Believed to Be Solitary, Male Sperm Whales Actually Hang With the Boys–in Friendships That Can Last Years
A Japanese biologist studying the social structure of sperm whales has discovered that the phrase “Children’s Saturday” translates into echolocation.
Their research reveals that male sperm whales form strong platonic social bonds among other normally solitary males, shedding light on the evolution of bromance in mammals.
Famous for spending time hunting in the deep ocean, or wandering lone wolf style, male sperm whales are not easy to investigate. Their female halves normally live together in herds of matriarchal leadership, expelling the males, much like elephants, when they reach sexual maturity.
This was long thought to be the whole story for male sperm whales, but in reality they maintain close male-to-male relationships that can extend not only over the years, but also through meetings.
The first evidence that this was the case was mass stranding events consisting only of males, prompting whale biologist Hayao Kobayashi to spend thousands of hours aboard whale-watching vessels collecting observational data.
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In total, their study reports that twenty pairs of sperm whales observed between 2006 and 2017 in the Strait of Nemuro, Japan, were repeatedly seen associating with each other for periods of between 2 and 5 years. A pair was found to have spent 26 days hanging over a 5-year period. Male elephants associate in similar ways, mating for little-understood reasons outside of mating season.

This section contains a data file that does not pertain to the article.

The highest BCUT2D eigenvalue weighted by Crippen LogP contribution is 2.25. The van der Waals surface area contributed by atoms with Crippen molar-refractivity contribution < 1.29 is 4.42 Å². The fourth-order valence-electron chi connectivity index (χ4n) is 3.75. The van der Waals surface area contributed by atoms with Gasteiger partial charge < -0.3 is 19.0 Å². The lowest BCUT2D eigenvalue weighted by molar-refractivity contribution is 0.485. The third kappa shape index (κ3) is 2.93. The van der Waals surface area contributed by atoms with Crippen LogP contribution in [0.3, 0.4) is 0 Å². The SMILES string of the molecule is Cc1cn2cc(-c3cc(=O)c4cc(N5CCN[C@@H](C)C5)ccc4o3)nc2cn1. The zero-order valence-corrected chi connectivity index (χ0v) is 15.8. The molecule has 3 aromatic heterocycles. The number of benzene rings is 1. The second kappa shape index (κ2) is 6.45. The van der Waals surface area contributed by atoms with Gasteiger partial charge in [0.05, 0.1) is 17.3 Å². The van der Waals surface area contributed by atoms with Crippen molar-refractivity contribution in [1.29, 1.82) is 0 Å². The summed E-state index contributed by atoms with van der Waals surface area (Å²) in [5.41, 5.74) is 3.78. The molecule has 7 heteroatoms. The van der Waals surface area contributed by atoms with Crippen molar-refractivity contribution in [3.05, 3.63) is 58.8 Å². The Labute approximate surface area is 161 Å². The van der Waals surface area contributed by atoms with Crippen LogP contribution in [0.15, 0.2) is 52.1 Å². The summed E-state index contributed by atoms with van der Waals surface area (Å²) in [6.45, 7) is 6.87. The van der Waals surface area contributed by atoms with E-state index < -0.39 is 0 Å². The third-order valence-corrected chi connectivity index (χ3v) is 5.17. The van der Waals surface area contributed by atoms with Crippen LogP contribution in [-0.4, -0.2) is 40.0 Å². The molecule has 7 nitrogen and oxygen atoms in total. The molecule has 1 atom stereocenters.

Kobayashi’s study reporting the findings suggests that behavior is due to habitat, and that in areas where food is unreliable, or where predators are numerous, male sperm whales begin to associate.
A whale is a huge animal for any predator, plus the sperm whale has huge conical teeth. Two together essentially put them beyond what can be calculated for even the largest squid or shark.
In hunting terms, Kobayashi said Hakai Magazine that two males could hunt more effectively or share information about hunting environments through echolocation.
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Friendship is a complex animal trait, and understanding it outside of primates is difficult, but knowing that whales bring the boys together for a weekend fishing trip is a fascinating discovery, and Kobayashi feels that the more we find out about whales. , the more similarities we will discover. between them and us.
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